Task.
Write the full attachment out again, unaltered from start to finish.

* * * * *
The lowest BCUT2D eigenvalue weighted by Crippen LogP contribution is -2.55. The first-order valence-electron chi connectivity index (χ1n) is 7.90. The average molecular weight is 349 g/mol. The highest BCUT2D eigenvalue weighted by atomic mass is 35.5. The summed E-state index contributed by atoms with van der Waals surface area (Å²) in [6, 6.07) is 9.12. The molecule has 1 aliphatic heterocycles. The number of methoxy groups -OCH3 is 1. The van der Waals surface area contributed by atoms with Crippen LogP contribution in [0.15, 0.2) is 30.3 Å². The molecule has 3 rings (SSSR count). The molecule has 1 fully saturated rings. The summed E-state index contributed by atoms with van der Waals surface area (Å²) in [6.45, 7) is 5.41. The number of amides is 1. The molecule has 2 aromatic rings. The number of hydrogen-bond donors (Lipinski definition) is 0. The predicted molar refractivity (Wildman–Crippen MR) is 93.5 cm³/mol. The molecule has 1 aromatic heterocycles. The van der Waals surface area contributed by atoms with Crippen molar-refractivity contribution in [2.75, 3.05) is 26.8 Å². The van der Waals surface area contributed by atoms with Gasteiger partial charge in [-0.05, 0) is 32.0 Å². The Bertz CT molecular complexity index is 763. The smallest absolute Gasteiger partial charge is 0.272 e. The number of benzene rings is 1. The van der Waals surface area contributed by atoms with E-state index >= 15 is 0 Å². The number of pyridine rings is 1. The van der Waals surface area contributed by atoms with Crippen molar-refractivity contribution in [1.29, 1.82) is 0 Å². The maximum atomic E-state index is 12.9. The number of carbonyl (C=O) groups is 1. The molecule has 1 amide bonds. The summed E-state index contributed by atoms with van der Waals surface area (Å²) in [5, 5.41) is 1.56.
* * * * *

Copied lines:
The lowest BCUT2D eigenvalue weighted by Crippen LogP contribution is -2.55. The first-order valence-electron chi connectivity index (χ1n) is 7.90. The average molecular weight is 349 g/mol. The highest BCUT2D eigenvalue weighted by atomic mass is 35.5. The summed E-state index contributed by atoms with van der Waals surface area (Å²) in [6, 6.07) is 9.12. The molecule has 1 aliphatic heterocycles. The number of methoxy groups -OCH3 is 1. The van der Waals surface area contributed by atoms with Crippen LogP contribution in [0.15, 0.2) is 30.3 Å². The molecule has 3 rings (SSSR count). The molecule has 1 fully saturated rings. The summed E-state index contributed by atoms with van der Waals surface area (Å²) in [6.45, 7) is 5.41. The number of amides is 1. The molecule has 2 aromatic rings. The number of hydrogen-bond donors (Lipinski definition) is 0. The predicted molar refractivity (Wildman–Crippen MR) is 93.5 cm³/mol. The molecule has 1 aromatic heterocycles. The van der Waals surface area contributed by atoms with Crippen molar-refractivity contribution in [2.75, 3.05) is 26.8 Å². The van der Waals surface area contributed by atoms with Gasteiger partial charge in [-0.05, 0) is 32.0 Å². The Bertz CT molecular complexity index is 763. The smallest absolute Gasteiger partial charge is 0.272 e. The number of benzene rings is 1. The van der Waals surface area contributed by atoms with E-state index >= 15 is 0 Å². The number of pyridine rings is 1. The van der Waals surface area contributed by atoms with Crippen molar-refractivity contribution in [1.29, 1.82) is 0 Å². The maximum atomic E-state index is 12.9. The number of carbonyl (C=O) groups is 1. The molecule has 1 amide bonds. The summed E-state index contributed by atoms with van der Waals surface area (Å²) in [5, 5.41) is 1.56.